Macroeconomics: Monetary policy with opinionated markets

Professor Ricardo Caballero, MIT

'Monetary Policy with Opinionated Markets' (co-authored by A. Simsek)
Thursday 30 September, 3pm - 4.30pm
Zoom online seminar

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Abstract

We build a model in which the Fed and the market may disagree about future aggregate demand. In this context, the market anticipates monetary policy "mistakes," which influence current aggregate demand. Thus, to stabilise the output gap, the Fed partially accomodates the market's view in the short run. The Fed also expects to implement its view gradually, waiting for the data to move the market's belief toward the Fed's belief. With disagreements, announcements that reveal a surprise change in the Fed's belief provide a microfoundation for monetary policy shocks. Tantrum shocks arise when the Fed fails to predict the market's reaction to its announcement. Uncertainty about tantrum shocks motivate further gradualism and communication. Finally, disagreements create a policy trade-off between output and inflation stabilisation akin to "cost-push" shocks.

Biography

Ricardo J. Caballero is the Ford International Professor of Economics, a Director of the World Economic Laboratory at the Massachusetts Institute of Technology (MIT), and an NBER Research Associate. Caballero was the Chairman of MIT's Economics Department (2008-2011). His teaching and research fields are macroeconomics and finance. Caballero has an extensive list of publications in all major academic journals. Among his major awards, he was the winner of the 2002 Frisch Medal of the Econometric Society for “Explaining Investment Dynamics in U.S. Manufacturing: A Generalized (S,s) Approach”, Econometrica, 67(4), July 1999 (joint work with Eduardo Engel); the Smith Breeden Prize by the American Finance Association for “Collective Risk Management in a Flight to Quality Episode”, Journal of Finance, 63(5), October 2008 (joint with Arvind Krishnamurthy), Journal of Finance 2014 Brattle Group Prize for distinguished papers for “Fire Sales in a Model of Complexity,” joint with Alp Simsek. In April 1998, Caballero was elected a Fellow of the Econometric Society and subsequently of the American Academy of Arts and Sciences in April 2010.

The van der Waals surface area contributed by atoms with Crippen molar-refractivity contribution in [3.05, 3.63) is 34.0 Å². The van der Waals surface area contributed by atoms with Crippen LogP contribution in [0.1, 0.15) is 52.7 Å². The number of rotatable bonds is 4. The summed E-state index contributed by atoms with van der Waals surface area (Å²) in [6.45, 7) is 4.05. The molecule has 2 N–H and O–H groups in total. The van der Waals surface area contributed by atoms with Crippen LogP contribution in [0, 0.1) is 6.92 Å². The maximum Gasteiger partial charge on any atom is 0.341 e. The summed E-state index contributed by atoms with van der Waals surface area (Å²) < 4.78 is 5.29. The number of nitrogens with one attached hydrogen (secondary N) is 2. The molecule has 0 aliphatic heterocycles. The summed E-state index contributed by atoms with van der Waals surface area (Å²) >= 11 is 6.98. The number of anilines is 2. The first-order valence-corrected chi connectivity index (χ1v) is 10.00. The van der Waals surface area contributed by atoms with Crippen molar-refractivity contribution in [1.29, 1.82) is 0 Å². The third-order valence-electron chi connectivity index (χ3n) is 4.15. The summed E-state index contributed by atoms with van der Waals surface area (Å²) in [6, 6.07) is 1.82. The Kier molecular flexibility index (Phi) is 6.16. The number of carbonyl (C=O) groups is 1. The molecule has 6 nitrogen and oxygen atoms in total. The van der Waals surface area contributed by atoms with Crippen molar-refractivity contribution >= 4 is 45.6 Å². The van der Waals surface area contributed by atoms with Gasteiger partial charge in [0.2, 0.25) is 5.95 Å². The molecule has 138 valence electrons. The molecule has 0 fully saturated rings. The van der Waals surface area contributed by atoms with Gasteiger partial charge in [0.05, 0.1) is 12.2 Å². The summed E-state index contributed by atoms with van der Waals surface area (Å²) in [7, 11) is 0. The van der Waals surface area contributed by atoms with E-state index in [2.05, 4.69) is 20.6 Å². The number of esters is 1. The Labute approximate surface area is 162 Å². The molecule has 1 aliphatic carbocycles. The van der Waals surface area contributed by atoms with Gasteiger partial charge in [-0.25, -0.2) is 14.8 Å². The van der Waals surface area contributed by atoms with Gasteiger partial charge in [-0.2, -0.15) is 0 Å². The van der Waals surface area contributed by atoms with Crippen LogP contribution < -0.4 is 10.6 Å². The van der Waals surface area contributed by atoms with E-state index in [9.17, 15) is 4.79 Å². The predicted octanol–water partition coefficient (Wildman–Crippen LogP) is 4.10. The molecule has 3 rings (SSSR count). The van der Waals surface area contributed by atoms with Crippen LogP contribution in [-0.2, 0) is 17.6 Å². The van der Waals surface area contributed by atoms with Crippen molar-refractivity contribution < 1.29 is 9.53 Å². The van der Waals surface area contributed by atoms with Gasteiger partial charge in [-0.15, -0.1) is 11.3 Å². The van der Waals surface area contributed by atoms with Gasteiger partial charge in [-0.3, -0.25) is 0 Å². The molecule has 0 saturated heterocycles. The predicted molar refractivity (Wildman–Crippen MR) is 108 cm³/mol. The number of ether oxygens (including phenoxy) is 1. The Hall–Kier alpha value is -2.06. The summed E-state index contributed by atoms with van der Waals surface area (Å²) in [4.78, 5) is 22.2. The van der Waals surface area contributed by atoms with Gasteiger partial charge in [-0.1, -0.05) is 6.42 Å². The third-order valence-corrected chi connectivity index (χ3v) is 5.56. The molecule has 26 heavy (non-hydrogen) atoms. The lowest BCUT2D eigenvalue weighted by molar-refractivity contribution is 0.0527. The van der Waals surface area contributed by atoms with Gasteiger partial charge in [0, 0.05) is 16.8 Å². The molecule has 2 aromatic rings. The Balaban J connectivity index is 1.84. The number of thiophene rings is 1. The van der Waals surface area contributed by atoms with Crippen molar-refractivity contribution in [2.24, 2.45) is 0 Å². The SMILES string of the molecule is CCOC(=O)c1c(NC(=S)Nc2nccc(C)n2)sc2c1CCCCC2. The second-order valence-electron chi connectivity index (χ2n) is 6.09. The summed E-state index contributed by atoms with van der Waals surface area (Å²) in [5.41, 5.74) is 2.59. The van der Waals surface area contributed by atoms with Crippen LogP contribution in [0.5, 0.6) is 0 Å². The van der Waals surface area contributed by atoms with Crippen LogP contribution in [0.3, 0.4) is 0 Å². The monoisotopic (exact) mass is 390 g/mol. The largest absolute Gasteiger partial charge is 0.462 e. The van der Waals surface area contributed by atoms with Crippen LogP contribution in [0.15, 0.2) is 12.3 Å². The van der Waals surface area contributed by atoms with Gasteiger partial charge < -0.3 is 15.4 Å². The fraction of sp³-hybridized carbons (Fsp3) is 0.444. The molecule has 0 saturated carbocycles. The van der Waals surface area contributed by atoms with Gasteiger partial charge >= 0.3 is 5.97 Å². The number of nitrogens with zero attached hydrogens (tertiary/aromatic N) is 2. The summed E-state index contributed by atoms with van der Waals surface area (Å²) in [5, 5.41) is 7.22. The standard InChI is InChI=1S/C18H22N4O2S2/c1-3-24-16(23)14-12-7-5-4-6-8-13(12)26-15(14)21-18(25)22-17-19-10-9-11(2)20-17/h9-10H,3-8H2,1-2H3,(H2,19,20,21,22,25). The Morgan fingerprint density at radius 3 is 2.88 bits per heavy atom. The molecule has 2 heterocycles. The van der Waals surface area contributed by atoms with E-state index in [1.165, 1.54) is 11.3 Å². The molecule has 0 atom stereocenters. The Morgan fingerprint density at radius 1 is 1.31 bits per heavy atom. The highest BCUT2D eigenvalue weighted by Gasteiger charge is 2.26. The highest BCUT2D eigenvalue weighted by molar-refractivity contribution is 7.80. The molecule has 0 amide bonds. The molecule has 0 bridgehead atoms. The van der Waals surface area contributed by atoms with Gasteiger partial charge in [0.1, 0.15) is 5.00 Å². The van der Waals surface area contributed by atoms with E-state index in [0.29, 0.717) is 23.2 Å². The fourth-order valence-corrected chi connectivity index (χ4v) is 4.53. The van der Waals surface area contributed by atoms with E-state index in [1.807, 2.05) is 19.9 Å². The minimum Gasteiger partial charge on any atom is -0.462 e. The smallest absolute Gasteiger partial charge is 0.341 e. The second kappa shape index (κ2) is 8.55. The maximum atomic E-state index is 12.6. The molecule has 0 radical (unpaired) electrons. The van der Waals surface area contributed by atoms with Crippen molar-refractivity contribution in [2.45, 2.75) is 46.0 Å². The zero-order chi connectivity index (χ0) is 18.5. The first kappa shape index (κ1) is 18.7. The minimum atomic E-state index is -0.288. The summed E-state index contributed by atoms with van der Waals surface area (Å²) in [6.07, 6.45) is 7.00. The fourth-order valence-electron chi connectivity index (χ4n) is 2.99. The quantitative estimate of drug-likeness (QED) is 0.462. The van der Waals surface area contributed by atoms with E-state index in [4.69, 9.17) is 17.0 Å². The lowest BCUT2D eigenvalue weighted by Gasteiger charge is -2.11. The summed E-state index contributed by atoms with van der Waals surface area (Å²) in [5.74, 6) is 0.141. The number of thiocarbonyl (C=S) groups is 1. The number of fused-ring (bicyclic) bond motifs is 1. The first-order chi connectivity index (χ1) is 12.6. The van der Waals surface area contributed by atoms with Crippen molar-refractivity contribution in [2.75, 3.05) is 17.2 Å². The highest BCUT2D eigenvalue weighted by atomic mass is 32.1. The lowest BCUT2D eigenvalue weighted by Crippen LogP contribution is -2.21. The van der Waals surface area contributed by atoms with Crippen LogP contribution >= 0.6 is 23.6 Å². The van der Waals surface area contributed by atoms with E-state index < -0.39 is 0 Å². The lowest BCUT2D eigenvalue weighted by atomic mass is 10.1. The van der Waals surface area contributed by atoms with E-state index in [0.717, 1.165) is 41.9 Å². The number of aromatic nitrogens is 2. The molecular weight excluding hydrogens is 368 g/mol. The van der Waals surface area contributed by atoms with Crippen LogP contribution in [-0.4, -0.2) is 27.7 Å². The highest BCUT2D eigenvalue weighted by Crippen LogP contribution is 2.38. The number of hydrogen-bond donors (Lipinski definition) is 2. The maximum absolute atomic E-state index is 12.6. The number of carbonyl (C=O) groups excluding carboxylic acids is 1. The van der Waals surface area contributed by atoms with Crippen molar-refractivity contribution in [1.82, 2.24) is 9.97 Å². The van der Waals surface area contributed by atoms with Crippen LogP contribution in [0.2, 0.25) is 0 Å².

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First published: 25 August 2021